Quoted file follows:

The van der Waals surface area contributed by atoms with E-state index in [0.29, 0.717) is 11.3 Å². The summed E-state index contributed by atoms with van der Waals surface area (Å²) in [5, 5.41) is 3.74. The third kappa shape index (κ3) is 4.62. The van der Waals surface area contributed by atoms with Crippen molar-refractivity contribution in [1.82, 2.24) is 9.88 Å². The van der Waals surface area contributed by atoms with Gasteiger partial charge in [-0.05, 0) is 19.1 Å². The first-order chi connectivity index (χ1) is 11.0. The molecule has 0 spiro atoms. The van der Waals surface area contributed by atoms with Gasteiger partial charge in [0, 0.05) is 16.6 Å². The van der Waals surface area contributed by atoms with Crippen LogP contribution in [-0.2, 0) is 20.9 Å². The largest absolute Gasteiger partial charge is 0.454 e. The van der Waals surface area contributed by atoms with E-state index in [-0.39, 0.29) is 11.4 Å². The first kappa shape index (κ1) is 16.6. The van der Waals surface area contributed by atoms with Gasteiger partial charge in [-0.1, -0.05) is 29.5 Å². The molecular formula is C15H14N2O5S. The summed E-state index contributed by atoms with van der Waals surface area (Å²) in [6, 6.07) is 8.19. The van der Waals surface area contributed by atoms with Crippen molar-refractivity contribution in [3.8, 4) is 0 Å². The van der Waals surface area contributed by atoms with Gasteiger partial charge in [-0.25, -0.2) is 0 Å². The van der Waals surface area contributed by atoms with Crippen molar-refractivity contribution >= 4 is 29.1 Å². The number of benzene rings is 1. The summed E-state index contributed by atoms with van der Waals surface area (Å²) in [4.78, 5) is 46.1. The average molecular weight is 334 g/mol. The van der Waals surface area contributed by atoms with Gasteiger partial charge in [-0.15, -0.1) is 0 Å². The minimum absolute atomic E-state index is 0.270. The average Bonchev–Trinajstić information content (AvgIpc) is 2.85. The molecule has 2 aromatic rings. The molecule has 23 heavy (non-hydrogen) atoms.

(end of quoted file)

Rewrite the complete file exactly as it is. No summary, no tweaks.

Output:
The van der Waals surface area contributed by atoms with E-state index in [0.29, 0.717) is 11.3 Å². The summed E-state index contributed by atoms with van der Waals surface area (Å²) in [5, 5.41) is 3.74. The third kappa shape index (κ3) is 4.62. The van der Waals surface area contributed by atoms with Crippen molar-refractivity contribution in [1.82, 2.24) is 9.88 Å². The van der Waals surface area contributed by atoms with Gasteiger partial charge in [-0.05, 0) is 19.1 Å². The first-order chi connectivity index (χ1) is 11.0. The molecule has 0 spiro atoms. The van der Waals surface area contributed by atoms with Gasteiger partial charge in [0, 0.05) is 16.6 Å². The van der Waals surface area contributed by atoms with Crippen LogP contribution in [-0.2, 0) is 20.9 Å². The largest absolute Gasteiger partial charge is 0.454 e. The van der Waals surface area contributed by atoms with E-state index in [-0.39, 0.29) is 11.4 Å². The first kappa shape index (κ1) is 16.6. The van der Waals surface area contributed by atoms with Gasteiger partial charge in [-0.1, -0.05) is 29.5 Å². The molecular formula is C15H14N2O5S. The summed E-state index contributed by atoms with van der Waals surface area (Å²) in [6, 6.07) is 8.19. The van der Waals surface area contributed by atoms with Crippen molar-refractivity contribution in [3.8, 4) is 0 Å². The van der Waals surface area contributed by atoms with Gasteiger partial charge in [-0.25, -0.2) is 0 Å². The van der Waals surface area contributed by atoms with Crippen molar-refractivity contribution >= 4 is 29.1 Å². The number of benzene rings is 1. The summed E-state index contributed by atoms with van der Waals surface area (Å²) in [4.78, 5) is 46.1. The average molecular weight is 334 g/mol. The van der Waals surface area contributed by atoms with Gasteiger partial charge in [-0.15, -0.1) is 0 Å². The minimum absolute atomic E-state index is 0.270. The average Bonchev–Trinajstić information content (AvgIpc) is 2.85. The molecule has 2 aromatic rings. The molecule has 23 heavy (non-hydrogen) atoms.